Here you will find concepts and methods for general marketing any type of product to any universe of prospective buyers. I’ll be taking you from overall general concepts to more specific, targeted and hopefully applicable specifics. Let’s start with a definition.
Marketing Defined: Marketing is a series of decisions and processes made relative to the product or service being offered, the universe of prospective customers, the costs and methods of gaining the attention of those customers, delivering the prospect to the portion of the cycle where they have the ability to purchase, the environment in which the sales will happen, and the relationship of marketing costs to attributable revenues.
- The Product
- The Universe Of Prospects
- Cost of Creating a Specific Prospect
- Delivering the Prospect to the Selling Environment
- The Selling Environment
- Attributable Revenues
I’ll be discussing these general marketing topics and how they interact in this part of the site. Follow the specific topic for more details.
Metrics and Ratios: In general, all of these are combined into certain metrics and ratios that determine the profitability, return on marketing investment and the relative risks associated within any combination. Typically, marketers look at these ratios and metrics within the marketing arena, separate from the overall business economic structure.
Typical businesses operate with marketing viewed as cost vs revenue, or as an optional function within a balance sheet of costs, including:
- Product/Service Development
- Product/Service Manufacturing
- Professional Costs, Legal & Accounting
- General and Administrative Costs (G&A)
- Sales & Marketing
- Product Delivery and Servicing
Many companies view Sales and Marketing as a single function, with single attributable cost and revenue budgetary line items. They view the activities as identical. I view that as a mistake that can misdirect management efforts at creating profits while deploying personnel in less than optimal ways.
Others break these out into their two functions:
- Sales, and
My own view is that when you separate the two functions, you can measure and manage the results of each area. This is prefaced by a division of labor that defines these areas as:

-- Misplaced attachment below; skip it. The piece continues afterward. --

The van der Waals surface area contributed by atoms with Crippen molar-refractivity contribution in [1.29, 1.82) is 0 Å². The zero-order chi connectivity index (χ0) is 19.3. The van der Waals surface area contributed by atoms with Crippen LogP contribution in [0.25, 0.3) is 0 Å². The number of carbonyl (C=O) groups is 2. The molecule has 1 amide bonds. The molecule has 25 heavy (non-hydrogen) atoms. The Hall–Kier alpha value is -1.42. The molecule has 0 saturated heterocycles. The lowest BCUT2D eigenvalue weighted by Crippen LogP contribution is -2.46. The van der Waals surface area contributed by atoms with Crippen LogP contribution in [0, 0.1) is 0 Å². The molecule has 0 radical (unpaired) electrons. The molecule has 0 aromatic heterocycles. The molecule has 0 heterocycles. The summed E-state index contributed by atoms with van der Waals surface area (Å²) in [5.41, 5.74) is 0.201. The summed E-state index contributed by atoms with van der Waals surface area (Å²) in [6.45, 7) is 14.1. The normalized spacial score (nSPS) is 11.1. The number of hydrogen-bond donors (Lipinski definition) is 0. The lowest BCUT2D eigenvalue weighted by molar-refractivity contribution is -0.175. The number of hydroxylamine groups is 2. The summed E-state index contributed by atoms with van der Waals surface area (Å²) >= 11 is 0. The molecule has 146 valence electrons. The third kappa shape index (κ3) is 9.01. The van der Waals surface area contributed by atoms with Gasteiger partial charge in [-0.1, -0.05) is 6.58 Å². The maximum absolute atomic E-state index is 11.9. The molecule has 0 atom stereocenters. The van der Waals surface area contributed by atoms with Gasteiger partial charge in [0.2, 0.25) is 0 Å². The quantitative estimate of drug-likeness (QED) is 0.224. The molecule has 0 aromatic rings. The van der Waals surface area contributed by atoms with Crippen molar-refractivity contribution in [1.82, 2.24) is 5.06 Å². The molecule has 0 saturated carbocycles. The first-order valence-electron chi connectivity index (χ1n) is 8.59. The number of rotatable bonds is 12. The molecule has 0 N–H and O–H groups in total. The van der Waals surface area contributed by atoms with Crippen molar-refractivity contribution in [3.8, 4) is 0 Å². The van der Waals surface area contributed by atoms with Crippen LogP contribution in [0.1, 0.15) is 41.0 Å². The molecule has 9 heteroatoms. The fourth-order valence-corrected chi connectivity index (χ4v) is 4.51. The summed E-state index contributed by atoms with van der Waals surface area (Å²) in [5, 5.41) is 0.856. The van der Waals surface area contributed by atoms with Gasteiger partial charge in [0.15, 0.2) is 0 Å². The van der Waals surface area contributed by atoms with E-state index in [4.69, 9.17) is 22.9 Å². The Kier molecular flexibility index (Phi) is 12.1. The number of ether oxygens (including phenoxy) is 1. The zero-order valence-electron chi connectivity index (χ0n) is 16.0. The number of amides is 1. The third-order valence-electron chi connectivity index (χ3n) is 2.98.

- Marketing: Marketing is all company activities that identify and create products and services for an identified universe of prospects and that communicate with those prospects to the point of delivering them to a “Selling Situation”.
- Sales: Sales is the ability to take prospects from the point of being within a “Selling Situation” to being a closed customer having purchased the product or service.
There are a number of rationales for separating the functions: One is attributing costs and revenues accurately. The other is to identify the success or failure of a marketing program or sales team. By separating them you can isolate home runs, superior talent and other processes that provide the maximum impact to top line revenue, profitability and growth. You can also identify poor performance whether from a product or service, communication or funnel program to move potential customers to a point of purchase, or selling situation whether web conversion page or face to face sales appointment.
- Attribute Costs
- Attribute Revenues
- Identify Successes
- Identify Failures
- Improve Specific Performance
- Improve Overall Performance
Performance Ratios can be best understood when sales and marketing are considered separately.
Combining Sales and Marketing: Many companies find it convenient to merge these two functions into one. I see no problem with looking at it that way if the particular company, product line, marketing team, sales team, marketing methods and accounting measures give an accurate picture of the relative functions.
If merged, management must have a careful eye to how they function together. I won’t go into the dangers and associated risks here. But, it is recommended that even if the company structure provides a single management area called “Sales and Marketing”, that accounting and measurement systems be in place to essentially attribute costs in the appropriate category. At least separate them for accounting purposes. In the long run, you will gather numerical evidence that may lead to viewing the two functions somewhat separately.